• Understanding current freight movements to identify mobility needs and deficiencies in the transportation system.
  • Evaluating complex freight-related policies and freight-related infrastructure improvements.
  • Understanding the environmental impacts of freight and truck movements.

In most cases, the freight models used by agencies were designed to support the needs of multiple stakeholders in large and complex regions, which added to the diversity of policy needs and issues. For example, several of the freight models were designed to cover megaregions with multiple metropolitan areas, or large single-MPO regions, or were jointly developed by state and regional agencies. In several cases, modal agencies, such as port authorities, were involved in the development of the freight models. This expansion beyond a more historically typical highway-focused use of travel models added to the need to cover all freight transportation modes rather than, for example, a truck-only model. Agencies' freight modeling needs (economic impact, land use, policies, infrastructure, and environmental) and their freight modeling elements are summarized in Table 1.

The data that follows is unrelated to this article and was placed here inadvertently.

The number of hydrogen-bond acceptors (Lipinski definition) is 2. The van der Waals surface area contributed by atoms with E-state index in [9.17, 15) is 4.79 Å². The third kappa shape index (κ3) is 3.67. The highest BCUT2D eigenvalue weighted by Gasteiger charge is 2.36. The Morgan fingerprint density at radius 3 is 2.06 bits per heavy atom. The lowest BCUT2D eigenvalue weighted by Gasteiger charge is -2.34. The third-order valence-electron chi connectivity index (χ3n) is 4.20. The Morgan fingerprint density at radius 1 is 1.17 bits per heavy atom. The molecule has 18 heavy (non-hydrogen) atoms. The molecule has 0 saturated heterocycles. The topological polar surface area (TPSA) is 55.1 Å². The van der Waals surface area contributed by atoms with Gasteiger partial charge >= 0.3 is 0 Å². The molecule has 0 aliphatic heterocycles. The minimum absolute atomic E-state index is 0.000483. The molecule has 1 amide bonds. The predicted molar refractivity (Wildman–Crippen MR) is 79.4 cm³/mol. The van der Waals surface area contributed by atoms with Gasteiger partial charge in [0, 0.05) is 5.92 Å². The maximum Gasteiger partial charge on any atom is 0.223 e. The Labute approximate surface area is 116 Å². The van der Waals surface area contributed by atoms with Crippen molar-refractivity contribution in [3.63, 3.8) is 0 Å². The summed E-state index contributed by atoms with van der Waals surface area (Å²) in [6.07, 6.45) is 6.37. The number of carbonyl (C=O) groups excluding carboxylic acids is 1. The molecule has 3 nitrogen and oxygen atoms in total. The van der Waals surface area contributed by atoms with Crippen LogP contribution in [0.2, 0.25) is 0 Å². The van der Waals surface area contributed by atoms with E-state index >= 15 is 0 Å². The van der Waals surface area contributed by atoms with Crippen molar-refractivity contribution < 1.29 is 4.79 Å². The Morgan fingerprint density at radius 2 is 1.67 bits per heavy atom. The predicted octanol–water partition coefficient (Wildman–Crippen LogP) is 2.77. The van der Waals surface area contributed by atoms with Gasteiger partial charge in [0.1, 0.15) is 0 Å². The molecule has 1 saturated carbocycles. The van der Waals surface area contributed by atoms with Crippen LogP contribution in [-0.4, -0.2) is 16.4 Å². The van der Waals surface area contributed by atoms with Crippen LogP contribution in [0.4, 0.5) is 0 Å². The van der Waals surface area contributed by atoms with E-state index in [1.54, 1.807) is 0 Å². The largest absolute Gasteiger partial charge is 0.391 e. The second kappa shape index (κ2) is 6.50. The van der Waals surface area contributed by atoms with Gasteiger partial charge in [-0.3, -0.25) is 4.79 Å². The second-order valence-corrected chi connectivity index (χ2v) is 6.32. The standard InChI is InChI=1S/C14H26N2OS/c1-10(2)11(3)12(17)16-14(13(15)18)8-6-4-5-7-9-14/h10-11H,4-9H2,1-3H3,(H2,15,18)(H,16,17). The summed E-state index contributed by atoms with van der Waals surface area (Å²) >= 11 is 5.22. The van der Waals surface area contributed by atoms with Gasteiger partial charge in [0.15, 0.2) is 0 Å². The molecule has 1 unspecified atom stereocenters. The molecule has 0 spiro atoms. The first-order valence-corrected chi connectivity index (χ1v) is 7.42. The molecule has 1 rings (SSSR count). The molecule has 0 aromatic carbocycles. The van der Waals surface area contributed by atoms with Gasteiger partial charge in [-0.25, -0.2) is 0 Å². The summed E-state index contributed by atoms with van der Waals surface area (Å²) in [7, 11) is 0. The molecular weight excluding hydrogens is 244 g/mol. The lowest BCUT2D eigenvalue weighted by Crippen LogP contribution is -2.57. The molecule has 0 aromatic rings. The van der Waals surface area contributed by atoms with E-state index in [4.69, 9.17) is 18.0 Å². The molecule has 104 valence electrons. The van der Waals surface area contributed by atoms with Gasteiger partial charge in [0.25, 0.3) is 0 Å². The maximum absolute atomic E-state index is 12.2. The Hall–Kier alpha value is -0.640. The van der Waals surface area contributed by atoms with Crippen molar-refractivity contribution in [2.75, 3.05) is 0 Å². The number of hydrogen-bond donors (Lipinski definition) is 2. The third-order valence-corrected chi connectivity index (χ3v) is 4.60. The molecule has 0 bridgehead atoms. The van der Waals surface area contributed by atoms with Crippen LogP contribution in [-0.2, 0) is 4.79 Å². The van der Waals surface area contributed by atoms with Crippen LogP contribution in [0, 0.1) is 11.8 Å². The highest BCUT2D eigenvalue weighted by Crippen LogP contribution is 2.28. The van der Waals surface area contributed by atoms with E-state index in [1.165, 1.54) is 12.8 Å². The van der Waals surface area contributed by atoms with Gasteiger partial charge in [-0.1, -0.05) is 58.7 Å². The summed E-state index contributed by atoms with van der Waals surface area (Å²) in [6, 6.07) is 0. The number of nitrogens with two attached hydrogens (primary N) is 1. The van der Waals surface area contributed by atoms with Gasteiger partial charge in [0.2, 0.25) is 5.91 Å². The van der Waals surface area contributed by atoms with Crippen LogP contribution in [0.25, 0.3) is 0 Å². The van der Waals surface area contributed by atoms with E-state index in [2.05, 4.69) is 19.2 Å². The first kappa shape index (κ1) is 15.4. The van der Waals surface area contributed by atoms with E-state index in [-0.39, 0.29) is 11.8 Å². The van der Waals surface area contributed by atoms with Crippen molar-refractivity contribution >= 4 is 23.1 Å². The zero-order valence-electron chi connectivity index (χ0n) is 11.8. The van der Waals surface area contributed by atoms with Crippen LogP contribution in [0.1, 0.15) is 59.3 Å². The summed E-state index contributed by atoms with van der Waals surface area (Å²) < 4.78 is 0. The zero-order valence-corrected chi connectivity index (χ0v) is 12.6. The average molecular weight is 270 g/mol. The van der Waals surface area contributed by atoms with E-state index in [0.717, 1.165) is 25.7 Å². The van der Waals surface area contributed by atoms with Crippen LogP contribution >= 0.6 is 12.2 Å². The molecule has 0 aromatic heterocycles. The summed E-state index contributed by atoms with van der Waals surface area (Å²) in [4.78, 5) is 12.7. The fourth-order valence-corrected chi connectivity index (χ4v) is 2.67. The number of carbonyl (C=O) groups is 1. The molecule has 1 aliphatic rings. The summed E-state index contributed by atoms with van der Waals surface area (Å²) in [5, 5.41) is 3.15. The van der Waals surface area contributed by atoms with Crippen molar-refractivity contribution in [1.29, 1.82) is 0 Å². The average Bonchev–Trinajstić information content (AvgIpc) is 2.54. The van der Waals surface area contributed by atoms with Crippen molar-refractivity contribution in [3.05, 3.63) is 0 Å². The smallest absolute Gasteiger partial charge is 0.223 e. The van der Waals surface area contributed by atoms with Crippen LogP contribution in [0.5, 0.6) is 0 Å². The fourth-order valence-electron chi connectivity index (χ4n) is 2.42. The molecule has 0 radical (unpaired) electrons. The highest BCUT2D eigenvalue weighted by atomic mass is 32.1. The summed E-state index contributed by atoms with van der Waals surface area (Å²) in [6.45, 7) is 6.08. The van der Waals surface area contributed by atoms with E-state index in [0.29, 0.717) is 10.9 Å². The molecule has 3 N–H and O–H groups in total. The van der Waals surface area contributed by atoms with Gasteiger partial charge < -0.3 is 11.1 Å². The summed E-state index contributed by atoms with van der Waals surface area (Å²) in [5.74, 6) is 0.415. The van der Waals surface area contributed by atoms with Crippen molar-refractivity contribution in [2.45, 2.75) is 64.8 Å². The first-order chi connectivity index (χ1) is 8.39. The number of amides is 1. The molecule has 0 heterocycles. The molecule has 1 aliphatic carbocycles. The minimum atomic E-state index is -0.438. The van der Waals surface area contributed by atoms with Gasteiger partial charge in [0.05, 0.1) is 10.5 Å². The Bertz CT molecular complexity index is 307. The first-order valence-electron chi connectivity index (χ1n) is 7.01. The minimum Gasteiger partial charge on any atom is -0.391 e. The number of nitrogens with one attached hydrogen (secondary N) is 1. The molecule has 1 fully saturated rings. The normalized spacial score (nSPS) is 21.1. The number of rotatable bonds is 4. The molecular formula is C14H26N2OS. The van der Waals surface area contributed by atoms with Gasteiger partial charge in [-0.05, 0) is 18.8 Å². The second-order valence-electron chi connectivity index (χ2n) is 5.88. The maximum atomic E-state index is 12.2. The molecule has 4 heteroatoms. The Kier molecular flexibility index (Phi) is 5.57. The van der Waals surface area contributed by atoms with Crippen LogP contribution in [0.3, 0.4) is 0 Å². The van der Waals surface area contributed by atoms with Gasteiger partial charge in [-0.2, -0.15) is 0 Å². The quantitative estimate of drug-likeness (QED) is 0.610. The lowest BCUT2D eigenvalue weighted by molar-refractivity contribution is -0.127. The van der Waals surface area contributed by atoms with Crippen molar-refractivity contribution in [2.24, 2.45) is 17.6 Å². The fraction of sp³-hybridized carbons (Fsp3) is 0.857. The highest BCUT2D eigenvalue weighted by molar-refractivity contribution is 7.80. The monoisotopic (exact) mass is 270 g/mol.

Table 1. Summary of Freight Modeling Needs, by Type.
Type Economic Forecasts Growth Rates by Industry Logistics Practices Roadway Congestion Private Sector Operations Logistics Terminals Ports Truck Volumes
Economic Impact Yes Yes Yes Yes Yes Yes Yes No Value
Land Use No Value Yes No Value No Value Yes Yes Yes No Value
Policies Yes Yes Yes No Value No Value Yes Yes No Value
Infrastructure No Value No Value No Value Yes No Value Yes Yes Yes
Environmental No Value No Value No Value Yes Yes Yes Yes Yes

APPROACHES